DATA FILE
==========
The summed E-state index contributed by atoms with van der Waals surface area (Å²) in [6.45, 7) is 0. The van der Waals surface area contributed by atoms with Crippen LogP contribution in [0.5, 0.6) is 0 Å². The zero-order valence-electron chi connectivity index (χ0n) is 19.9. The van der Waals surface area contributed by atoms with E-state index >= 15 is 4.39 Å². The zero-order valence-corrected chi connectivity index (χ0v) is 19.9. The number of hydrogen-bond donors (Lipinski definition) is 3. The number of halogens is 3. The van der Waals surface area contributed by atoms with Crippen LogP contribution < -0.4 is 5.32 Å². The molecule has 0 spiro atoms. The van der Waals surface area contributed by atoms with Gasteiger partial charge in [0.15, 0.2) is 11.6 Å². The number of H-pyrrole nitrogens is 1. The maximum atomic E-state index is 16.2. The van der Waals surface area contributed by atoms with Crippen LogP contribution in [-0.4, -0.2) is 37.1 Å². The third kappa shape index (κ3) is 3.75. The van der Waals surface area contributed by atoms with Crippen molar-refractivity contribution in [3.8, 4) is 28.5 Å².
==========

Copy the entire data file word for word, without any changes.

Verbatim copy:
The summed E-state index contributed by atoms with van der Waals surface area (Å²) in [6.45, 7) is 0. The van der Waals surface area contributed by atoms with Crippen LogP contribution in [0.5, 0.6) is 0 Å². The zero-order valence-electron chi connectivity index (χ0n) is 19.9. The van der Waals surface area contributed by atoms with E-state index >= 15 is 4.39 Å². The zero-order valence-corrected chi connectivity index (χ0v) is 19.9. The number of hydrogen-bond donors (Lipinski definition) is 3. The number of halogens is 3. The van der Waals surface area contributed by atoms with Crippen LogP contribution < -0.4 is 5.32 Å². The molecule has 0 spiro atoms. The van der Waals surface area contributed by atoms with Gasteiger partial charge in [0.15, 0.2) is 11.6 Å². The number of H-pyrrole nitrogens is 1. The maximum atomic E-state index is 16.2. The van der Waals surface area contributed by atoms with Crippen LogP contribution in [-0.4, -0.2) is 37.1 Å². The third kappa shape index (κ3) is 3.75. The van der Waals surface area contributed by atoms with Crippen molar-refractivity contribution in [3.8, 4) is 28.5 Å².